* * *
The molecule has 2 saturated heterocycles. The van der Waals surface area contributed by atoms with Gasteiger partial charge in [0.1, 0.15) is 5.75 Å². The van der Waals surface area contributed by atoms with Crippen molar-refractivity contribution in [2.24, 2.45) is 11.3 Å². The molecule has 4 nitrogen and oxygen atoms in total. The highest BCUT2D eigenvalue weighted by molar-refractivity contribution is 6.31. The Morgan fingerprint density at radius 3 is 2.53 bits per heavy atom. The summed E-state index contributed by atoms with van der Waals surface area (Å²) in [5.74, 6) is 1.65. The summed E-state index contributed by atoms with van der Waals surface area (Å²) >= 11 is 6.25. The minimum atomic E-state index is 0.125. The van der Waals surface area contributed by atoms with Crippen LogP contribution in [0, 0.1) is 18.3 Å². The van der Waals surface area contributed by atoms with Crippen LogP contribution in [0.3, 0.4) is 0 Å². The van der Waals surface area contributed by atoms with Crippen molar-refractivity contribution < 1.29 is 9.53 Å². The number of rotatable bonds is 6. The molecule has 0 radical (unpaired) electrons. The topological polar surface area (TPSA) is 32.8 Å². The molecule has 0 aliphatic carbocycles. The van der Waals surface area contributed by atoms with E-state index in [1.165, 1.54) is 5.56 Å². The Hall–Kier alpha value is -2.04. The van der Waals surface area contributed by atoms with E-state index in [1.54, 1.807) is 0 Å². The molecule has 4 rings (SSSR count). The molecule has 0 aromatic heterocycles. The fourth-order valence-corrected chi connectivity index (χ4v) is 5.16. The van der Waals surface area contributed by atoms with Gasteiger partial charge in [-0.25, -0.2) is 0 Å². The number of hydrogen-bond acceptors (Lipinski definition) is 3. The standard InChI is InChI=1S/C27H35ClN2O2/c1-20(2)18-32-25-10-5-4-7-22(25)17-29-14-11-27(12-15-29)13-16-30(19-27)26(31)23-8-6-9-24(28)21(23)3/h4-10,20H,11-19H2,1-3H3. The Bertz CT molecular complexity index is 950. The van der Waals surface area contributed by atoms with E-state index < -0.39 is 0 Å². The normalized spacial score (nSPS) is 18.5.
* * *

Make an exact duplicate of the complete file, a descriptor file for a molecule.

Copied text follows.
The molecule has 2 saturated heterocycles. The van der Waals surface area contributed by atoms with Gasteiger partial charge in [0.1, 0.15) is 5.75 Å². The van der Waals surface area contributed by atoms with Crippen molar-refractivity contribution in [2.24, 2.45) is 11.3 Å². The molecule has 4 nitrogen and oxygen atoms in total. The highest BCUT2D eigenvalue weighted by molar-refractivity contribution is 6.31. The Morgan fingerprint density at radius 3 is 2.53 bits per heavy atom. The summed E-state index contributed by atoms with van der Waals surface area (Å²) in [5.74, 6) is 1.65. The summed E-state index contributed by atoms with van der Waals surface area (Å²) >= 11 is 6.25. The minimum atomic E-state index is 0.125. The van der Waals surface area contributed by atoms with Crippen LogP contribution in [0, 0.1) is 18.3 Å². The van der Waals surface area contributed by atoms with Crippen LogP contribution in [0.3, 0.4) is 0 Å². The van der Waals surface area contributed by atoms with Crippen molar-refractivity contribution < 1.29 is 9.53 Å². The number of rotatable bonds is 6. The molecule has 0 radical (unpaired) electrons. The topological polar surface area (TPSA) is 32.8 Å². The molecule has 0 aliphatic carbocycles. The van der Waals surface area contributed by atoms with E-state index in [1.165, 1.54) is 5.56 Å². The Hall–Kier alpha value is -2.04. The van der Waals surface area contributed by atoms with E-state index in [1.54, 1.807) is 0 Å². The molecule has 4 rings (SSSR count). The molecule has 0 aromatic heterocycles. The fourth-order valence-corrected chi connectivity index (χ4v) is 5.16. The van der Waals surface area contributed by atoms with Gasteiger partial charge in [-0.25, -0.2) is 0 Å². The number of hydrogen-bond acceptors (Lipinski definition) is 3. The standard InChI is InChI=1S/C27H35ClN2O2/c1-20(2)18-32-25-10-5-4-7-22(25)17-29-14-11-27(12-15-29)13-16-30(19-27)26(31)23-8-6-9-24(28)21(23)3/h4-10,20H,11-19H2,1-3H3. The Bertz CT molecular complexity index is 950. The van der Waals surface area contributed by atoms with E-state index < -0.39 is 0 Å². The normalized spacial score (nSPS) is 18.5.